Politics

In the green building trenches

Developing ideas on development

Hats off to GreenbuildingsNYC, who beat me to the punch on a couple of items that seem important to future green development. First, there's a piece by Professor Charles Kibert that critiques a recent report on the benefits of green schools. It is notable for a couple of reasons. First, his analysis asks some important questions about this particular report's benefit claims. Second, through this analysis he critiques the lack of critical review and high research standards in the green building field. There's a response after the post by one of the report's authors. Worth checking out. Second, the Nevada legislature may be backpedaling on its green building tax breaks:

The Overton window keeps moving

Senate’s strongest climate bill now has more co-sponsors

Two bills floating around Congress now serve as the far side of the Overton window on climate policy. Both adopt the (relatively) stringent target of reducing CO2 emissions 80 percent from 1990 levels by 2050. …

The cap and trade boat just got a little fuller

Oh what a relief it biz

The United States Climate Action Partnership, the group of corporations calling "on the federal government to quickly enact strong national legislation to require significant reductions of greenhouse gas emissions," just doubled in size (PDF): With its new members, USCAP companies now have total revenues of $1.7 trillion, a collective workforce of more than 2 million and operations in all 50 states; they also have a combine market capitalization of more than $1.9 trillion. The big news is that General Motors has joined the list:

This Land Was Paid By You and Me

Bush administration raises park fees, advocates cry foul The Bush administration is consistent-izing rates at 135 national parks, a move that will see some fees double. It will also tie future rates to inflation, raising …

Interview with Pachauri

ThinkProgress has an interview with Dr. Rajendra Pachauri, chairman of the IPCC. Worth a listen.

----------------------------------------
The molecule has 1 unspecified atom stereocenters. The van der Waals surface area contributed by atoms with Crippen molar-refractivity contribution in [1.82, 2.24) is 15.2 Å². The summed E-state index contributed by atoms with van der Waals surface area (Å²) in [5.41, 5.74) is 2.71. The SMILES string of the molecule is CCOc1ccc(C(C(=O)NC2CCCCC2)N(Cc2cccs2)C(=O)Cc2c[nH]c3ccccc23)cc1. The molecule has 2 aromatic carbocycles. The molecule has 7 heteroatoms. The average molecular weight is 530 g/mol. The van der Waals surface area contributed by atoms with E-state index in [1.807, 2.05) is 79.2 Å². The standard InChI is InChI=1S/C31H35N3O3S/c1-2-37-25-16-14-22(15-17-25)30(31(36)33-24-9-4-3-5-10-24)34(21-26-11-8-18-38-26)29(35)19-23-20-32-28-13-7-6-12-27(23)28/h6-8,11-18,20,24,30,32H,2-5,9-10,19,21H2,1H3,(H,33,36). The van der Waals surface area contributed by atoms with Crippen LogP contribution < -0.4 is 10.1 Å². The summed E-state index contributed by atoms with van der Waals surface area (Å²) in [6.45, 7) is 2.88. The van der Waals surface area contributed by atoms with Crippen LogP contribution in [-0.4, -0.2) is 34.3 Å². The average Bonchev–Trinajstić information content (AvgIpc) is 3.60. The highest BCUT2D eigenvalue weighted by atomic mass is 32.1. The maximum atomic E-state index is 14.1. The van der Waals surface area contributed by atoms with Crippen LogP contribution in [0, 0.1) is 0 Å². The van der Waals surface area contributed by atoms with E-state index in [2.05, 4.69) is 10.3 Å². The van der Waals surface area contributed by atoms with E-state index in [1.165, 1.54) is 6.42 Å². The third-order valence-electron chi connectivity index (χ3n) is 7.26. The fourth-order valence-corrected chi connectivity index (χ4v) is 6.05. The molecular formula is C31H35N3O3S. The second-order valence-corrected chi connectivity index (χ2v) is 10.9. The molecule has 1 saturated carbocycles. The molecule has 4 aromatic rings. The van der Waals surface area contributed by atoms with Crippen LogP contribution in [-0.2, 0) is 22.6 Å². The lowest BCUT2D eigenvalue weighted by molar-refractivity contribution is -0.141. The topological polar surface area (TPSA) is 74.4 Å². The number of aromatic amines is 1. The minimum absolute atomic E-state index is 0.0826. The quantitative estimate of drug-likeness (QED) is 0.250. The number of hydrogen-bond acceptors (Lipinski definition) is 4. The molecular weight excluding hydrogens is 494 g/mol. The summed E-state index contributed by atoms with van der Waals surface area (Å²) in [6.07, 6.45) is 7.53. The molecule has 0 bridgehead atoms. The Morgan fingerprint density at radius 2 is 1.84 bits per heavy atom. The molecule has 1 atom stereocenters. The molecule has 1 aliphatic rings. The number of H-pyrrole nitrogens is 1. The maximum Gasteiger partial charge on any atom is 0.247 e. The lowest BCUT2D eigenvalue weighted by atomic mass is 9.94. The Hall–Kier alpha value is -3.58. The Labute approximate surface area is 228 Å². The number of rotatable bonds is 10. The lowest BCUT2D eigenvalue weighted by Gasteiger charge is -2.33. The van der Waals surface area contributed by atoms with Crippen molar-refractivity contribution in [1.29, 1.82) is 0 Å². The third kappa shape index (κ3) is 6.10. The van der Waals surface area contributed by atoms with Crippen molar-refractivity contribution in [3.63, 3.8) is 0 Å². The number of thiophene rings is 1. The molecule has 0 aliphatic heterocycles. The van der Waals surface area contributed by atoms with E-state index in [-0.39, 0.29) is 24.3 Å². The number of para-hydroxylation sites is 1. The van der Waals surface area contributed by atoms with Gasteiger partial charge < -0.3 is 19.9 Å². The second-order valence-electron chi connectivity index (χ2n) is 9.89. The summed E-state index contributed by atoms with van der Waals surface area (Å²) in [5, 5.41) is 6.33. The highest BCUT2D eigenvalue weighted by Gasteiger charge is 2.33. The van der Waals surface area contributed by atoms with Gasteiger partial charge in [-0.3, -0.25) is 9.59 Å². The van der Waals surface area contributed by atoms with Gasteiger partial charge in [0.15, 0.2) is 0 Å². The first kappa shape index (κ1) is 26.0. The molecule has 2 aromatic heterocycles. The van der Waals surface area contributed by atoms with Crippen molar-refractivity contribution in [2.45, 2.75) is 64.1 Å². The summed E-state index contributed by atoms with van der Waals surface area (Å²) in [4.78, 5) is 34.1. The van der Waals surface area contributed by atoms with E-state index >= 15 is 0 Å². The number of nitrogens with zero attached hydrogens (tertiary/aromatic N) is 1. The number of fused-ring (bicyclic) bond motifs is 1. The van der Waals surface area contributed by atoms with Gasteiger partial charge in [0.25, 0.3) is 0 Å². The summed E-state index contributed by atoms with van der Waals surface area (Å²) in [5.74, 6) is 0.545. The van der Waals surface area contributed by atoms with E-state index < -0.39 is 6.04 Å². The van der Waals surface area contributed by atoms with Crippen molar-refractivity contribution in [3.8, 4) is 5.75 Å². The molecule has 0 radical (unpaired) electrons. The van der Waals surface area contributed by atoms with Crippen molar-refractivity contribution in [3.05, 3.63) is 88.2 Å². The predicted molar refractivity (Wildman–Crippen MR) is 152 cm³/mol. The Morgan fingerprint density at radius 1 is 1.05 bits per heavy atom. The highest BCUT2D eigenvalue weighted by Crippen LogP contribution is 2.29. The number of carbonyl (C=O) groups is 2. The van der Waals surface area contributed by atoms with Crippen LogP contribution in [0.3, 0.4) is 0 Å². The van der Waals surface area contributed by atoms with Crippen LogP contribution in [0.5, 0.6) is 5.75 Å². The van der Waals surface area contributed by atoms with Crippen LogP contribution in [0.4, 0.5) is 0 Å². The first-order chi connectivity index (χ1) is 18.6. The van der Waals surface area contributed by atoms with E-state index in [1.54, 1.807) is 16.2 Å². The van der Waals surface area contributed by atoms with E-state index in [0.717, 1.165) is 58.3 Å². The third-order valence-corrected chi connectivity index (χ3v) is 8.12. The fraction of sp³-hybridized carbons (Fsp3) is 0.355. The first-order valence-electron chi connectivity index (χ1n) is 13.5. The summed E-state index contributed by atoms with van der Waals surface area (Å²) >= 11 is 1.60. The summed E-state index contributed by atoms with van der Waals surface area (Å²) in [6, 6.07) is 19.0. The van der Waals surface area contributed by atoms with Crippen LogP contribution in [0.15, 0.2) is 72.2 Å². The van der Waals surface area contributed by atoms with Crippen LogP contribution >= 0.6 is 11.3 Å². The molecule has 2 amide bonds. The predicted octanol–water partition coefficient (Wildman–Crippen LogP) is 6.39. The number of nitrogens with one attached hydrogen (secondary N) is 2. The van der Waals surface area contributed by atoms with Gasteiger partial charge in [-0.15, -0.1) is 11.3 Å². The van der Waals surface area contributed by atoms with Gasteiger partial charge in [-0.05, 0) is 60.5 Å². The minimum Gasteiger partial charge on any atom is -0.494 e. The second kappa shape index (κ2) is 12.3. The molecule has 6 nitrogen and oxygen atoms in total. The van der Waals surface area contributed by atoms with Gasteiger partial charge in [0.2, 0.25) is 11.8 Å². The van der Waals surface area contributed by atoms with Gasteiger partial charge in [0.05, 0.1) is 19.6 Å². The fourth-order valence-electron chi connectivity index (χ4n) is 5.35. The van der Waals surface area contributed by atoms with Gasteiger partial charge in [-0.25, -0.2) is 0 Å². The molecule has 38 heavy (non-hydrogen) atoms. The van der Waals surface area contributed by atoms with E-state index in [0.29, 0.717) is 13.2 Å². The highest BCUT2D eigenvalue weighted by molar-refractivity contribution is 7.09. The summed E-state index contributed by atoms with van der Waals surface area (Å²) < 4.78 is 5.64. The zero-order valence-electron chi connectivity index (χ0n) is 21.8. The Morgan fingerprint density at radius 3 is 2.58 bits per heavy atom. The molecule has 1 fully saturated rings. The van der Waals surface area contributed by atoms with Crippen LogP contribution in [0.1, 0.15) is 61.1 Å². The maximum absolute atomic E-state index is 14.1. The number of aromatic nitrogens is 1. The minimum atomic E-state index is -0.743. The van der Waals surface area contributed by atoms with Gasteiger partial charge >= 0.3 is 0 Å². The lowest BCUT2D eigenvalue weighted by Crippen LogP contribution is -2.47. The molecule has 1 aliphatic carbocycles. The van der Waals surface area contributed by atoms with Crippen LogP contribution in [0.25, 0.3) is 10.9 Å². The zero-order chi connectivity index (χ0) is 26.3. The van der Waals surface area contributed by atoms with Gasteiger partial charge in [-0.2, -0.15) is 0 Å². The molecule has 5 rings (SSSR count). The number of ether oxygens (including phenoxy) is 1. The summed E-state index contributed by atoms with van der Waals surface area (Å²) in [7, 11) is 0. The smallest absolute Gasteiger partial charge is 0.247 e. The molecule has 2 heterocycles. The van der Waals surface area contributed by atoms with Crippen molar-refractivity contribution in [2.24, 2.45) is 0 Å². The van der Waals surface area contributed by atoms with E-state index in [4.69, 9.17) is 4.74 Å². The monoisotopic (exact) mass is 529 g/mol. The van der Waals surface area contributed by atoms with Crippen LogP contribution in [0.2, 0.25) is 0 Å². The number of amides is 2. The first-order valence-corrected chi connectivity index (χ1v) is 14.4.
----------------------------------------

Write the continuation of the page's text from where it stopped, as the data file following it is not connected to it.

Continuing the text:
The Brainstorm From Hell

Delegates gather in Germany to picture a post-Kyoto future The ongoing effort to figure out what in blazes to do when the Kyoto Protocol expires in 2012 is getting a boost this week and next, …

Traded In His Chevy for a Cad Attack

Speaking in Detroit, Obama tells Big Auto where to go Presidential contender Sen. Barack Obama (D-Ill.) took his rhetoric to Detroit yesterday, challenging the U.S. auto industry to get with the times. “The need to …

Better carbon markets

The RFFI way

The NYT has an update on the Regional Greenhouse Gas Initiative (RGGI), the Northeast coalition of states establishing their own carbon market. It’s promising that they seem to have learned the two key lessons of …

Motor City audacity

Obama speech indicates new day is here

Dave gives Obama's speech short shrift. I would argue that this speech -- taking it to the automakers on their home turf, apparently to some applause -- is a big-time deal. The same could be said of the speech what Dave wrote in starry-eyed fashion when the outlines of the TXU deal became public: "The 'tipping point' concept is cheap from overuse these days, but to me this is the clearest sign yet that we have entered a fundamentally new stage in the fight against global warming." Sure, the policy recommendations behind the speech may not be the boldest out there, but can you imagine a presidential candidate giving this speech even a year ago, let alone at this point in 2003? In 1999, Gore was running as hard as he could from Earth-in-the-Balance-like proclamations like this one by Obama today: "The auto industry's refusal to act for so long has left it mired in a predicament for which there is no easy way out." I'm interested in others' thoughts. And keep your eyes on Grist -- as the race heats up, we will be conducting the definitive green interviews with presidential contenders.

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